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The Miseducation of Cameron Post thrusts Christian gay-conversion camps into the public eye

It may be a very Hollywood interpretation of conversion therapy, but it is an important issue to shed light on as US politics continue to be divided.

By Kate Llewellyn, Fourth Year Liberal Arts

It may be a very Hollywood interpretation of conversion therapy, but it is an important issue to shed light on as US politics continue to be divided.

Based on the popular novel by Emily M. Danforth, The Miseducation of Cameron Post is a sensitive portrayal of a teenage girl who is sent to a Christian gay-conversion camp after being caught ‘making out’ with her best friend on prom night.

Chloe Grace Möretz plays the titular Cameron Post and is perfectly cast as the awkward teenager coming to terms with her sexuality in an environment which clearly rejects it. Her lack of dialogue is compensated for with shrugs and nervous glances at her new surroundings, as she portrays the painful discomfort of her sexuality being thrust into the spotlight for her sympathetic counsellors and guardian to comment on and patronise.

Youtube / Movieclips Indie

In her first session of therapy at the camp, she must fill out her ‘iceberg’, as her new counsellors try to explain that her same-sex attraction, or SSA as it frequently shortened to in the film, is just a symptom of her deeper psychological problems that she must uncover in order to ‘get better’ and ‘pray away the gay’.

The counsellors at ‘God’s Promise’, played by John Gallagher and Jennifer Ehle, are ‘good cop/ bad cop’ binaries who are later revealed to be siblings. Reverent Rick is the peppy, welcoming face of the camp - the proven success of ‘God’s Promise’ having been cured of SSA himself. His optimism and energy are an almost stereotypical portrayal of a ‘born-again’ Christian whose presence is often received by non-believers with awkward sideways glances and pauses of disbelief. His sister, Dr Lydia Marsh, occupies a more sinister presence, described hilariously by one of the camp’s residents as ‘our own personal Disney villain, only she won’t let you jerk off’.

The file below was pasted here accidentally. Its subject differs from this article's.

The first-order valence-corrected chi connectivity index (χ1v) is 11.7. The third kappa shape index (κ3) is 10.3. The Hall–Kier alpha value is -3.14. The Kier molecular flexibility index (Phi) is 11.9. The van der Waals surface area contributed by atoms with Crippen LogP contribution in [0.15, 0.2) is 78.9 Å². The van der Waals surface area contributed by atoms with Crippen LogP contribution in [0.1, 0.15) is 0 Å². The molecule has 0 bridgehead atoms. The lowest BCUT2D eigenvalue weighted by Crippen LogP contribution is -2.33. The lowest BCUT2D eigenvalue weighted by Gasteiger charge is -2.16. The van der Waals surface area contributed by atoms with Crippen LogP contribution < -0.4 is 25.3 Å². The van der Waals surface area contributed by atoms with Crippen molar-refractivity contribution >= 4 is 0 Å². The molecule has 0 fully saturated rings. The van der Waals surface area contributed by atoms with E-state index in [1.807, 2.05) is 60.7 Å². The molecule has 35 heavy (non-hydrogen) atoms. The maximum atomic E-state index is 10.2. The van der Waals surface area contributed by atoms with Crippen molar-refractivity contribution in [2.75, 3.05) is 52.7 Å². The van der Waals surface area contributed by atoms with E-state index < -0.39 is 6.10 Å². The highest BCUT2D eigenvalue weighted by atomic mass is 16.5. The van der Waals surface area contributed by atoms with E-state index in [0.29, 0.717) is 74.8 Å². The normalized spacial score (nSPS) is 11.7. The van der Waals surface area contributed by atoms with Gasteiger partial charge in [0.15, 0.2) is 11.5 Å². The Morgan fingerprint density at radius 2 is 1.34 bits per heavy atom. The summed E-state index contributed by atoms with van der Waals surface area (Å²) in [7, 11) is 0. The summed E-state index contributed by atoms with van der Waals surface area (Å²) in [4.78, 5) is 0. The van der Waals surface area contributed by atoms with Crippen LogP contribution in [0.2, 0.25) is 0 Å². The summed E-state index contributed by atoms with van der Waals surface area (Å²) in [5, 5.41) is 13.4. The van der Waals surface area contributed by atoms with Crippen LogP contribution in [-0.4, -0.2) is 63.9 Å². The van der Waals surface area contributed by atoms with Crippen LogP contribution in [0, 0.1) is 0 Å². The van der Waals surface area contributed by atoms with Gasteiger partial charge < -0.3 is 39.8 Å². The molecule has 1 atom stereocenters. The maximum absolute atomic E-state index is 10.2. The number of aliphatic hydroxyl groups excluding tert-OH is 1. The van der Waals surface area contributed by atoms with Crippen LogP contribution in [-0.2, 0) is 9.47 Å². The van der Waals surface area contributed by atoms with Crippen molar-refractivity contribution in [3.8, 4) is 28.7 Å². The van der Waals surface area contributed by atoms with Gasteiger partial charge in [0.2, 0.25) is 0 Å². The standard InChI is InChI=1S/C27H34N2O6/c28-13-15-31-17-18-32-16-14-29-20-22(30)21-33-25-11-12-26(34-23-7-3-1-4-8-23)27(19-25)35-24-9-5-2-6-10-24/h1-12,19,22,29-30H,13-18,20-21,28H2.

The so-called ‘saviour’ of her brother, Dr Marsh interrupts a bible study class to introduce herself to Cameron. Seemingly warm at first, her coldness is soon exhibited by her refusal to call Cameron by her preferred nickname ‘Cam’. She explains: ‘Cameron is a masculine enough name as it is, calling you by anything else will only exacerbate your gender confusion’. After delivering this icy response, she suddenly approaches another student and grabs his long hair, roughly pulling it back off his face in a way that clearly violates his space and embarrasses him in front of his peers. The quiet menace of this camp is then established, as Cameron begins to comprehend the level of discipline enforced in her new home.

Watershed / The Miseducation of Cameron Post

Although one cannot deny the merits of the film, there were points where it felt that the book’s translation to the silver screen was a bit ‘Hollywood’. For example, the casting of incredibly good-looking and effortlessly cool Sasha Lane and Forrest Goodluck alongside Möretz (who exudes the same magnetism), make the scenes with the three of them look more like high-end fashion campaigns than a realistic embodiment of the teens who would have shared these experiences. Cameron’s lack of dialogue also makes her character seem a little flat at times - though this criticism probably would not be relevant to the novel as there would have been text to convey the complex emotions suggested in the film by Möretz’s eyebrows.

Nevertheless, there is some excellent acting by the cast, particularly by Owen Campbell, who plays Mark. In easily the most harrowing scene, Mark reveals that although he was due to go home at the end of semester having been cured of his ‘SSA’, his father has forbidden it, as he is still apparently ‘too feminine’ to come home. The full force of the damaging psychotic pressures of the ‘conversion therapy’ is shown as Mark begins to shake and cry and shout, in a breakdown which only serves to highlight the reality of the inner pain that those sent to these camps would have felt.

Watershed / The Miseducation of Cameron Post

This compassionate story of a group of LGBTQ teens seems to come at a vital time. With Trump’s America threatening to lead us into a more conservative and reactionary world, the importance of shedding light on these stories has become more crucial than ever. Möretz’s subtle performance is a definite break away from her usual roles, but with the reception she has received so far, it could pave the way for even more nuanced roles yet.

Featured Image: Watershed / The Miseducation of Cameron Post

Do you realise the full effects gay-conversion camps have on young LGBTQ+ people?

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